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It is my hope that this blog and the commentary within will prompt others to add their opinions about the subjects I write about, or ask questions about topics they'd like me to write about.
At the very least, it will give us all just one more reason to yack about the sport we love.
Today, we are now just 28 days before Southern Mississippi takes on the Old Ball Coach (OBC) Steve Spurrier and his South Carolina Gamecocks, marking the official kick off of the 2010 College Football season.
You may be wondering to yourself, it seems like South Carolina always plays every year on that first ESPN Thursday night of the season.
And, you would be 80-percent correct.
Ever since Spurrier has taken over at the “other” USC, the Gamecocks have played in the Thursday night opener 4 out of the last 5 years – 2007 being the only year in that span they missed being the debut of college football.
Furthermore, if recent history holds true, South Carolina should have little trouble with the Golden Eagles.
The Gamecocks have won each of their ESPN Thursday night openers (once against UCF and Mississippi State and twice against NC State) by a combined score of 80-18.
But why play on Thursdays?
In most cases, it’s the teams that are desperate for exposure that usually take the weekday night games.
So, why Spurrier?
I suspect this is merely an indication that the OBC is OCD?
Take, for instance, his tenure at Florida.
When he came back to Gainesville in 1990, one of the biggest commitments he made to the fans, to his team and to himself was that he was going to exercise the ghosts that had haunted the Gators in the past – namely, the arch-rival Georgia Bulldogs.
Prior to 1990, the Bulldogs (and Vince Dooley) owned Florida, winning 15 out of 20 meetings between the two programs during the 70’s and the 80’s.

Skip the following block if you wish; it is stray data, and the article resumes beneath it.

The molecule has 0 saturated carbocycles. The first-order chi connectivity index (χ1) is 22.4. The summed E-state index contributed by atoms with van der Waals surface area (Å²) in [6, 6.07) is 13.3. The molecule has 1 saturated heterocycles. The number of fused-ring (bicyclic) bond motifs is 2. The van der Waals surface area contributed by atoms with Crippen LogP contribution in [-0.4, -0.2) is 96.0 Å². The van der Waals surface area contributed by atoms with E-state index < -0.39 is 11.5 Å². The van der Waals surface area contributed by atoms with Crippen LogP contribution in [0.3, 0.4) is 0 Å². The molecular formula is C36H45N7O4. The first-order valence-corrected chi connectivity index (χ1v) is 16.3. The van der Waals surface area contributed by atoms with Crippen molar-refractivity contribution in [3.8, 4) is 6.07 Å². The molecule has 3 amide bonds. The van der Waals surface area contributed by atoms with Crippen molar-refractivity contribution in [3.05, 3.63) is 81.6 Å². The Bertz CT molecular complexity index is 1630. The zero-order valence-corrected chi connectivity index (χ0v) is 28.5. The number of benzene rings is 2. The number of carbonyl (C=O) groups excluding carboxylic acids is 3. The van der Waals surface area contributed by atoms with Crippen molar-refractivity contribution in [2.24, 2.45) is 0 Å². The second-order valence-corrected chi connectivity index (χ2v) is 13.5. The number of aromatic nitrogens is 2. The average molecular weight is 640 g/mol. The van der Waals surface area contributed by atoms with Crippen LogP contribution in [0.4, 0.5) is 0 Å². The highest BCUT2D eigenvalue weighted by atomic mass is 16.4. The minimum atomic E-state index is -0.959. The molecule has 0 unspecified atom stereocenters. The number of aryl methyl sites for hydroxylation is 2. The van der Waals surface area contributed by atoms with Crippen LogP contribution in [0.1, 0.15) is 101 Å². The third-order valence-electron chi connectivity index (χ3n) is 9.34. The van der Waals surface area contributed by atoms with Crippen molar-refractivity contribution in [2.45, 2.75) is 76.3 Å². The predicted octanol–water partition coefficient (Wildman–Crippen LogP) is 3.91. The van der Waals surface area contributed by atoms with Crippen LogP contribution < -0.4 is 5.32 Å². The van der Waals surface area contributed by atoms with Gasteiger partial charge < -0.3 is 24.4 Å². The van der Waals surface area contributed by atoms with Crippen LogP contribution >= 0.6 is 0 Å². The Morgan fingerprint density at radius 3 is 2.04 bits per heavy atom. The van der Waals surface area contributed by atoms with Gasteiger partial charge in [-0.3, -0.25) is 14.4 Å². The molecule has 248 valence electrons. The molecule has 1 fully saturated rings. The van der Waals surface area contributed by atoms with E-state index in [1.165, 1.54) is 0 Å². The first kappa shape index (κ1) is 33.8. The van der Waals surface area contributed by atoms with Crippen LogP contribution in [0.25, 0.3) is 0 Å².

However, from 1990-2001 (the year Spurrier bolted for the NFL), the Gators took back the series, dominating Georgia 11 out of 12 meetings.
Spurrier openly accentuated the annual World's Largest Cocktail Party rather than lament the fact that Jacksonville was the scene of so many UF heartbreaks.
Once he did that, all of the sudden Florida started winning SEC titles and eventually became a national power after so many “wait ‘til next years.”
Perhaps this Thursday night thing is yet another specter the OBC is trying to rid his team of in an effort for South Carolina to reach the next level.
You know, relish it rather than run from it.
If you’ll remember, Spurrier coached one – and only one – Thursday night game while he was at Florida, and afterward vowed that the Gators would never play on Thursday night ever again.
That night, in 1992, Florida was thrashed in front of a national television audience (and about 40,000 cowbells), 30-6, by Mississippi State in Starkville.
To my knowledge, the Gators have not played a regular-season game on a Thursday since.
So, why would a coach who once vowed never to play on Thursday night ever again be the same guy who has played the FIRST Thursday night of the season 4 out of the last 5 seasons?